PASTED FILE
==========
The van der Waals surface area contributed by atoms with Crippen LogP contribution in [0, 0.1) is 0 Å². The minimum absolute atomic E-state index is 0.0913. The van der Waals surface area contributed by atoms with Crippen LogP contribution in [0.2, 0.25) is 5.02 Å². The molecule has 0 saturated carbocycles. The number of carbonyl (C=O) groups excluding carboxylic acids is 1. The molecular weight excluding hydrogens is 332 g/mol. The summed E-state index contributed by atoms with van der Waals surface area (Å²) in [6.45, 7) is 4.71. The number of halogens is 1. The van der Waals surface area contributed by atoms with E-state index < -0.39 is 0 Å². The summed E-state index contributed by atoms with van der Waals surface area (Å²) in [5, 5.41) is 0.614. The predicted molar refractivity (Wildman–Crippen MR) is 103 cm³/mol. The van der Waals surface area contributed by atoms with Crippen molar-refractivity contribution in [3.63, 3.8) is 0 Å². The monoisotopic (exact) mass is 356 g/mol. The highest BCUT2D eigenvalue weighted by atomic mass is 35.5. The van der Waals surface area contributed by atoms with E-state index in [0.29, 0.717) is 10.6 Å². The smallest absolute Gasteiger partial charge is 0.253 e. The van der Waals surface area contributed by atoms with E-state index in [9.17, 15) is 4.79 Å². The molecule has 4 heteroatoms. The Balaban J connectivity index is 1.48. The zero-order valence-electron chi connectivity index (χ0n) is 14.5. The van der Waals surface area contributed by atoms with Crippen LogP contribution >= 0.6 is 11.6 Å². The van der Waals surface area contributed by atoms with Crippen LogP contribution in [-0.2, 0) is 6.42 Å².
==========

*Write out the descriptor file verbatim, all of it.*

The van der Waals surface area contributed by atoms with Crippen LogP contribution in [0, 0.1) is 0 Å². The minimum absolute atomic E-state index is 0.0913. The van der Waals surface area contributed by atoms with Crippen LogP contribution in [0.2, 0.25) is 5.02 Å². The molecule has 0 saturated carbocycles. The number of carbonyl (C=O) groups excluding carboxylic acids is 1. The molecular weight excluding hydrogens is 332 g/mol. The summed E-state index contributed by atoms with van der Waals surface area (Å²) in [6.45, 7) is 4.71. The number of halogens is 1. The van der Waals surface area contributed by atoms with E-state index < -0.39 is 0 Å². The summed E-state index contributed by atoms with van der Waals surface area (Å²) in [5, 5.41) is 0.614. The predicted molar refractivity (Wildman–Crippen MR) is 103 cm³/mol. The van der Waals surface area contributed by atoms with Crippen molar-refractivity contribution in [3.63, 3.8) is 0 Å². The monoisotopic (exact) mass is 356 g/mol. The highest BCUT2D eigenvalue weighted by atomic mass is 35.5. The van der Waals surface area contributed by atoms with E-state index in [0.29, 0.717) is 10.6 Å². The smallest absolute Gasteiger partial charge is 0.253 e. The van der Waals surface area contributed by atoms with E-state index in [9.17, 15) is 4.79 Å². The molecule has 4 heteroatoms. The Balaban J connectivity index is 1.48. The zero-order valence-electron chi connectivity index (χ0n) is 14.5. The van der Waals surface area contributed by atoms with Crippen LogP contribution >= 0.6 is 11.6 Å². The van der Waals surface area contributed by atoms with Crippen LogP contribution in [-0.2, 0) is 6.42 Å².